Images: Typical performance of All-Fect for transfecting cord-blood derived mesenchymal stem cells with a GFP plasmid. The study compared the performance of All-Fect against a leading lipofection reagent under conditions optimized for each reagent. The extent of transgene expression was quantitated by flow cytometry, based on the extent of EGFP expression in arbitrary units. Typical fluorescent micrographs showing GFP expression after transfection are provided on the top.
Feature of Products
We developed broadly acting transfection reagents to modify mammalian cells with plasmid DNA, siRNA, mRNA and other nucleic acids. The foundation of our transfection reagents is based on cationic lipopolymers with optimal balance of cationic charge and hydrophobic (lipid) group. By systematically altering the polymeric backbone and the nature of lipid group, a library of transfection reagents has been generated. Some of the transfection reagents are broadly acting, functioning in different cell types with different nucleic acids. Others display high specificity, where they are exceptionally effective in particular cell types for particular nucleic acid delivery.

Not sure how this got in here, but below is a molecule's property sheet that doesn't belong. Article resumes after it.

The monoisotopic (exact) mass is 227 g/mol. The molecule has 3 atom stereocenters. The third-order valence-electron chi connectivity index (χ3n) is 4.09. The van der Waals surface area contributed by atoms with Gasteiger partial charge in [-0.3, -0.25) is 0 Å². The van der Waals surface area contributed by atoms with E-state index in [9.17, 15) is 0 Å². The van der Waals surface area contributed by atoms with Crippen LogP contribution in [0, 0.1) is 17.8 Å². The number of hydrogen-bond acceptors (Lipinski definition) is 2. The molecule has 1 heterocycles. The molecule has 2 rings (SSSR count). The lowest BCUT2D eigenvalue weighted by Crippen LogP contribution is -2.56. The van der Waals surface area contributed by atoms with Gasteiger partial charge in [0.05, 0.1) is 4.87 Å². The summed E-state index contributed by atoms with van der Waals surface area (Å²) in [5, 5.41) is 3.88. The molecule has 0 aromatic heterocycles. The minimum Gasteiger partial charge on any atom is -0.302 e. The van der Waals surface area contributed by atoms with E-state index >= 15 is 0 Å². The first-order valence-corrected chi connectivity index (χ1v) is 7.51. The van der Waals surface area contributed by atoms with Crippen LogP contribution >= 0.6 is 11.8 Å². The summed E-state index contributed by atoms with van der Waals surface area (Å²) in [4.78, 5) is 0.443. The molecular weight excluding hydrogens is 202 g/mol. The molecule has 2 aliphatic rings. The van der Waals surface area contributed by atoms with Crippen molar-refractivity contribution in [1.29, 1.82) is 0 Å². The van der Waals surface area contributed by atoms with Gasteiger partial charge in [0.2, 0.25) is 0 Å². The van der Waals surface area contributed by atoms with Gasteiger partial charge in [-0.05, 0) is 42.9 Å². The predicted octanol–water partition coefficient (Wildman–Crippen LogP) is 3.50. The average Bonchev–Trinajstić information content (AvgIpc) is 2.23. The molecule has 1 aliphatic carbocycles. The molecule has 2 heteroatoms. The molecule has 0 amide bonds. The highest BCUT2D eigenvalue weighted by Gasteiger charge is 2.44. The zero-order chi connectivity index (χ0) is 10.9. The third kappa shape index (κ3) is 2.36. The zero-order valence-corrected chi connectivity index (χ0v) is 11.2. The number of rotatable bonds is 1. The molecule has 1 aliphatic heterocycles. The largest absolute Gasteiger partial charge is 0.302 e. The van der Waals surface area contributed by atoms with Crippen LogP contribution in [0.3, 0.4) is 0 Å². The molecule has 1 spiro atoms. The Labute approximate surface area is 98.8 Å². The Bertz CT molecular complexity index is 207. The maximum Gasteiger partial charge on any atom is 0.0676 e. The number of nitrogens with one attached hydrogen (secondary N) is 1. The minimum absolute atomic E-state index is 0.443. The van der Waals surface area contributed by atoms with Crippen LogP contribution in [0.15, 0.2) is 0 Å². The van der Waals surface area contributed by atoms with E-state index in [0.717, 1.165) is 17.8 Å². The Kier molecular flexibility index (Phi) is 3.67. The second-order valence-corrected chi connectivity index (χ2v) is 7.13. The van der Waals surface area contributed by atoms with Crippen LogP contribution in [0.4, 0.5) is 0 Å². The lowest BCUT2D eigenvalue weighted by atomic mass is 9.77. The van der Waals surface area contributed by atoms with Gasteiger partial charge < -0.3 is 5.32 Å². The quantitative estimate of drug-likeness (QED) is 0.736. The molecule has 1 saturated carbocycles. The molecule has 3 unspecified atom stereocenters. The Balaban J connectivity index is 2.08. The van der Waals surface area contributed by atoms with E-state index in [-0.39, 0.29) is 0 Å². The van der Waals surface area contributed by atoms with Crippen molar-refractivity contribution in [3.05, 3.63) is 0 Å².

The key advantages of our delivery vehicles are:
- Multivalent interactions with nucleic acids leading to strong binding of cargo that withstand disruptive forces in transit through cell membranes.
- Synergistic effects due to cationic and lipidic binding that coat the cargo and protect it from nucleases.
- Lipidic moieties that enhance interactions with cell memblane and internalization.
- pH buffering capacitythat facilitate escape of cargo from endosomes.
- Tailored formulations to free nucleic acids once internalized in cytoplasm.